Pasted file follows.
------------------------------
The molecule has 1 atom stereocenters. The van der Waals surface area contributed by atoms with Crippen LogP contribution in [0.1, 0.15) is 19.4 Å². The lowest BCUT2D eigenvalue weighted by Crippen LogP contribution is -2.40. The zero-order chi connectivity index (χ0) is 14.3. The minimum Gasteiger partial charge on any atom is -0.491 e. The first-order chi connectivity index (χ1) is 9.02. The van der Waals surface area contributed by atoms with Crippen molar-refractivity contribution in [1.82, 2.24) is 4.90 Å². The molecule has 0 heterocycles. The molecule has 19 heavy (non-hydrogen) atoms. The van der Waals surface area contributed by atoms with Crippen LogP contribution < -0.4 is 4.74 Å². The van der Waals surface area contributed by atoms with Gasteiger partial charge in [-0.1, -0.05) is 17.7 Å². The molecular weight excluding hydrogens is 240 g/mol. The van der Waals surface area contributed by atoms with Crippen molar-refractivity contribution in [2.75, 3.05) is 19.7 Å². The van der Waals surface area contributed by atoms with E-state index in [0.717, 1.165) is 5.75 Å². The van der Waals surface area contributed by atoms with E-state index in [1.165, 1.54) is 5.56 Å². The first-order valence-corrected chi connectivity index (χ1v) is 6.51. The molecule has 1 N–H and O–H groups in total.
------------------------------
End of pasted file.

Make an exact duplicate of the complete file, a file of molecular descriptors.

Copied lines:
The molecule has 1 atom stereocenters. The van der Waals surface area contributed by atoms with Crippen LogP contribution in [0.1, 0.15) is 19.4 Å². The lowest BCUT2D eigenvalue weighted by Crippen LogP contribution is -2.40. The zero-order chi connectivity index (χ0) is 14.3. The minimum Gasteiger partial charge on any atom is -0.491 e. The first-order chi connectivity index (χ1) is 9.02. The van der Waals surface area contributed by atoms with Crippen molar-refractivity contribution in [1.82, 2.24) is 4.90 Å². The molecule has 0 heterocycles. The molecule has 19 heavy (non-hydrogen) atoms. The van der Waals surface area contributed by atoms with Crippen LogP contribution < -0.4 is 4.74 Å². The van der Waals surface area contributed by atoms with Gasteiger partial charge in [-0.1, -0.05) is 17.7 Å². The molecular weight excluding hydrogens is 240 g/mol. The van der Waals surface area contributed by atoms with Crippen molar-refractivity contribution in [2.75, 3.05) is 19.7 Å². The van der Waals surface area contributed by atoms with E-state index in [0.717, 1.165) is 5.75 Å². The van der Waals surface area contributed by atoms with E-state index in [1.165, 1.54) is 5.56 Å². The first-order valence-corrected chi connectivity index (χ1v) is 6.51. The molecule has 1 N–H and O–H groups in total.